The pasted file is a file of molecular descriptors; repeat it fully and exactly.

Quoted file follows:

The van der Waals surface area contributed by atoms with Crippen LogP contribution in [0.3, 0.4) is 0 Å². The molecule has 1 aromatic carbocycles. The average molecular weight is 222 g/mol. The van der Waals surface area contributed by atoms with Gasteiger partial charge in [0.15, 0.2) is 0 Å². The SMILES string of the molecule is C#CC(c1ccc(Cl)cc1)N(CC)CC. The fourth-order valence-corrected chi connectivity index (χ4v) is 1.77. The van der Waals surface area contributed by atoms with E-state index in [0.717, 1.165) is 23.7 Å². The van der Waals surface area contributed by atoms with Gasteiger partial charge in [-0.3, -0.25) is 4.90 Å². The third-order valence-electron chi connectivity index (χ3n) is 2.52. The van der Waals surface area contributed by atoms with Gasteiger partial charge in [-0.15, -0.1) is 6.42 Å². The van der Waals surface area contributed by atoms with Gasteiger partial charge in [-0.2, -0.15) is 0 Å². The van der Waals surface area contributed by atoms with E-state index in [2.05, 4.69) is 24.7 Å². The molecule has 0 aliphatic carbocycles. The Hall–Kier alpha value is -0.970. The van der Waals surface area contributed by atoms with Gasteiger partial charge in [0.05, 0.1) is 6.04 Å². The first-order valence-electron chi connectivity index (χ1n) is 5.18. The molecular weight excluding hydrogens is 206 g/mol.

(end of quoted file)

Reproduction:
The van der Waals surface area contributed by atoms with Crippen LogP contribution in [0.3, 0.4) is 0 Å². The molecule has 1 aromatic carbocycles. The average molecular weight is 222 g/mol. The van der Waals surface area contributed by atoms with Gasteiger partial charge in [0.15, 0.2) is 0 Å². The SMILES string of the molecule is C#CC(c1ccc(Cl)cc1)N(CC)CC. The fourth-order valence-corrected chi connectivity index (χ4v) is 1.77. The van der Waals surface area contributed by atoms with E-state index in [0.717, 1.165) is 23.7 Å². The van der Waals surface area contributed by atoms with Gasteiger partial charge in [-0.3, -0.25) is 4.90 Å². The third-order valence-electron chi connectivity index (χ3n) is 2.52. The van der Waals surface area contributed by atoms with Gasteiger partial charge in [-0.15, -0.1) is 6.42 Å². The van der Waals surface area contributed by atoms with Gasteiger partial charge in [-0.2, -0.15) is 0 Å². The van der Waals surface area contributed by atoms with E-state index in [2.05, 4.69) is 24.7 Å². The molecule has 0 aliphatic carbocycles. The Hall–Kier alpha value is -0.970. The van der Waals surface area contributed by atoms with Gasteiger partial charge in [0.05, 0.1) is 6.04 Å². The first-order valence-electron chi connectivity index (χ1n) is 5.18. The molecular weight excluding hydrogens is 206 g/mol.